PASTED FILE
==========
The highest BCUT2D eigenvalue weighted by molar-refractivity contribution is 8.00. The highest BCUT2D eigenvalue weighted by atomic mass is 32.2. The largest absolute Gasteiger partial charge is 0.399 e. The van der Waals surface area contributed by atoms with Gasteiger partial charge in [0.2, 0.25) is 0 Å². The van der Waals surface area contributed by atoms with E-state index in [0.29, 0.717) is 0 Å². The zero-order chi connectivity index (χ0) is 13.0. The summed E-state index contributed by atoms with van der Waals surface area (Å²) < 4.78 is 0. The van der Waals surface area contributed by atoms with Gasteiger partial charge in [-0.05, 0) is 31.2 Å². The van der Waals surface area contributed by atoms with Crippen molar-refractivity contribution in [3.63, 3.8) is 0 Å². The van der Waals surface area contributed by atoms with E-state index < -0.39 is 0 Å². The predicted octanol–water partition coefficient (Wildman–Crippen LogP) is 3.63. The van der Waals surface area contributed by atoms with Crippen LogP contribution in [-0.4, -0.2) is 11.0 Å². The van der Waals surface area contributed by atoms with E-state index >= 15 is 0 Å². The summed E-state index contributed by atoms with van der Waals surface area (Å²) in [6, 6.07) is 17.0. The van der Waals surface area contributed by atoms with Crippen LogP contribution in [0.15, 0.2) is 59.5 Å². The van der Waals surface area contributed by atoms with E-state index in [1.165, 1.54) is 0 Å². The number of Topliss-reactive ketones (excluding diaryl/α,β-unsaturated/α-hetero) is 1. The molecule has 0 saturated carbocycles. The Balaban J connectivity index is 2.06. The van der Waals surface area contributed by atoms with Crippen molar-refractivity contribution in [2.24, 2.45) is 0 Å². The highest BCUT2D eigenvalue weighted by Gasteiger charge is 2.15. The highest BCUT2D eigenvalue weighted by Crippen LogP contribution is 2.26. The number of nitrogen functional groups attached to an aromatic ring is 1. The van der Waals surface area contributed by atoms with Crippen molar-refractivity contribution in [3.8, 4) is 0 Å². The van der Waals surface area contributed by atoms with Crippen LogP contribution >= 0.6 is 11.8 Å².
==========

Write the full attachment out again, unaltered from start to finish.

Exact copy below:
The highest BCUT2D eigenvalue weighted by molar-refractivity contribution is 8.00. The highest BCUT2D eigenvalue weighted by atomic mass is 32.2. The largest absolute Gasteiger partial charge is 0.399 e. The van der Waals surface area contributed by atoms with Gasteiger partial charge in [0.2, 0.25) is 0 Å². The van der Waals surface area contributed by atoms with E-state index in [0.29, 0.717) is 0 Å². The zero-order chi connectivity index (χ0) is 13.0. The summed E-state index contributed by atoms with van der Waals surface area (Å²) < 4.78 is 0. The van der Waals surface area contributed by atoms with Gasteiger partial charge in [-0.05, 0) is 31.2 Å². The van der Waals surface area contributed by atoms with Crippen molar-refractivity contribution in [3.63, 3.8) is 0 Å². The van der Waals surface area contributed by atoms with E-state index < -0.39 is 0 Å². The predicted octanol–water partition coefficient (Wildman–Crippen LogP) is 3.63. The van der Waals surface area contributed by atoms with Crippen LogP contribution in [-0.4, -0.2) is 11.0 Å². The van der Waals surface area contributed by atoms with E-state index >= 15 is 0 Å². The summed E-state index contributed by atoms with van der Waals surface area (Å²) in [6, 6.07) is 17.0. The van der Waals surface area contributed by atoms with Crippen LogP contribution in [0.15, 0.2) is 59.5 Å². The van der Waals surface area contributed by atoms with E-state index in [1.165, 1.54) is 0 Å². The number of Topliss-reactive ketones (excluding diaryl/α,β-unsaturated/α-hetero) is 1. The molecule has 0 saturated carbocycles. The Balaban J connectivity index is 2.06. The van der Waals surface area contributed by atoms with Crippen molar-refractivity contribution in [2.24, 2.45) is 0 Å². The highest BCUT2D eigenvalue weighted by Gasteiger charge is 2.15. The highest BCUT2D eigenvalue weighted by Crippen LogP contribution is 2.26. The number of nitrogen functional groups attached to an aromatic ring is 1. The van der Waals surface area contributed by atoms with Crippen molar-refractivity contribution in [3.8, 4) is 0 Å². The van der Waals surface area contributed by atoms with Crippen LogP contribution >= 0.6 is 11.8 Å².